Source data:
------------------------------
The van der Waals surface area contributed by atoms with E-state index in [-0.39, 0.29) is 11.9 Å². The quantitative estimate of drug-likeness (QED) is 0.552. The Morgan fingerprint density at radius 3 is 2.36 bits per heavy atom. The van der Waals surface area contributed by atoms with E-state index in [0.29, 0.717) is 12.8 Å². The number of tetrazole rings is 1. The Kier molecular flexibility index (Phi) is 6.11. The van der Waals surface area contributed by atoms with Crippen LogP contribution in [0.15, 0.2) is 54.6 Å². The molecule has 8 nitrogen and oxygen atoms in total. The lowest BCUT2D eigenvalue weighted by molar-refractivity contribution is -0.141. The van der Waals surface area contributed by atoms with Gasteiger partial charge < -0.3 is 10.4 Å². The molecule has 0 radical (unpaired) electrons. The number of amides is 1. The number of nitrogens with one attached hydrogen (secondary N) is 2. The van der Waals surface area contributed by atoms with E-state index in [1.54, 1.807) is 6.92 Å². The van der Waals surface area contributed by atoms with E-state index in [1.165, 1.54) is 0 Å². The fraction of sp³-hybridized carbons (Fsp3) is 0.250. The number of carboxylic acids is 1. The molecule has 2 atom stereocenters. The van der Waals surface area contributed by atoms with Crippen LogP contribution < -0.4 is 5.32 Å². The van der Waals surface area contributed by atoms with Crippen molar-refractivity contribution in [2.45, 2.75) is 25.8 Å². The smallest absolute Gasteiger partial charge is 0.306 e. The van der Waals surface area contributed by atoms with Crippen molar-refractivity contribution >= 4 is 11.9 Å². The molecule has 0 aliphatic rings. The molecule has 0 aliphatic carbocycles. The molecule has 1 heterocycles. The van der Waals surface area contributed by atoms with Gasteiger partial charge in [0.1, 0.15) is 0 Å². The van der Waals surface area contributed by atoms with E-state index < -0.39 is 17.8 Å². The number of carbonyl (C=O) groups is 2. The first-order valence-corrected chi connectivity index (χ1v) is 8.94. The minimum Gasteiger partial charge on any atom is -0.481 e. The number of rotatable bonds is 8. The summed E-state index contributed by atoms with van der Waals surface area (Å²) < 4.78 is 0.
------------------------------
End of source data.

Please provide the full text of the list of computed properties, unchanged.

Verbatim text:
The van der Waals surface area contributed by atoms with E-state index in [-0.39, 0.29) is 11.9 Å². The quantitative estimate of drug-likeness (QED) is 0.552. The Morgan fingerprint density at radius 3 is 2.36 bits per heavy atom. The van der Waals surface area contributed by atoms with E-state index in [0.29, 0.717) is 12.8 Å². The number of tetrazole rings is 1. The Kier molecular flexibility index (Phi) is 6.11. The van der Waals surface area contributed by atoms with Crippen LogP contribution in [0.15, 0.2) is 54.6 Å². The molecule has 8 nitrogen and oxygen atoms in total. The lowest BCUT2D eigenvalue weighted by molar-refractivity contribution is -0.141. The van der Waals surface area contributed by atoms with Gasteiger partial charge < -0.3 is 10.4 Å². The molecule has 0 radical (unpaired) electrons. The number of amides is 1. The number of nitrogens with one attached hydrogen (secondary N) is 2. The van der Waals surface area contributed by atoms with E-state index in [1.54, 1.807) is 6.92 Å². The van der Waals surface area contributed by atoms with E-state index in [1.165, 1.54) is 0 Å². The fraction of sp³-hybridized carbons (Fsp3) is 0.250. The number of carboxylic acids is 1. The molecule has 2 atom stereocenters. The van der Waals surface area contributed by atoms with Crippen LogP contribution < -0.4 is 5.32 Å². The van der Waals surface area contributed by atoms with Crippen molar-refractivity contribution in [2.45, 2.75) is 25.8 Å². The smallest absolute Gasteiger partial charge is 0.306 e. The van der Waals surface area contributed by atoms with Crippen molar-refractivity contribution >= 4 is 11.9 Å². The molecule has 0 aliphatic rings. The molecule has 0 aliphatic carbocycles. The molecule has 1 heterocycles. The van der Waals surface area contributed by atoms with Gasteiger partial charge in [0.1, 0.15) is 0 Å². The van der Waals surface area contributed by atoms with E-state index < -0.39 is 17.8 Å². The number of carbonyl (C=O) groups is 2. The first-order valence-corrected chi connectivity index (χ1v) is 8.94. The minimum Gasteiger partial charge on any atom is -0.481 e. The number of rotatable bonds is 8. The summed E-state index contributed by atoms with van der Waals surface area (Å²) < 4.78 is 0.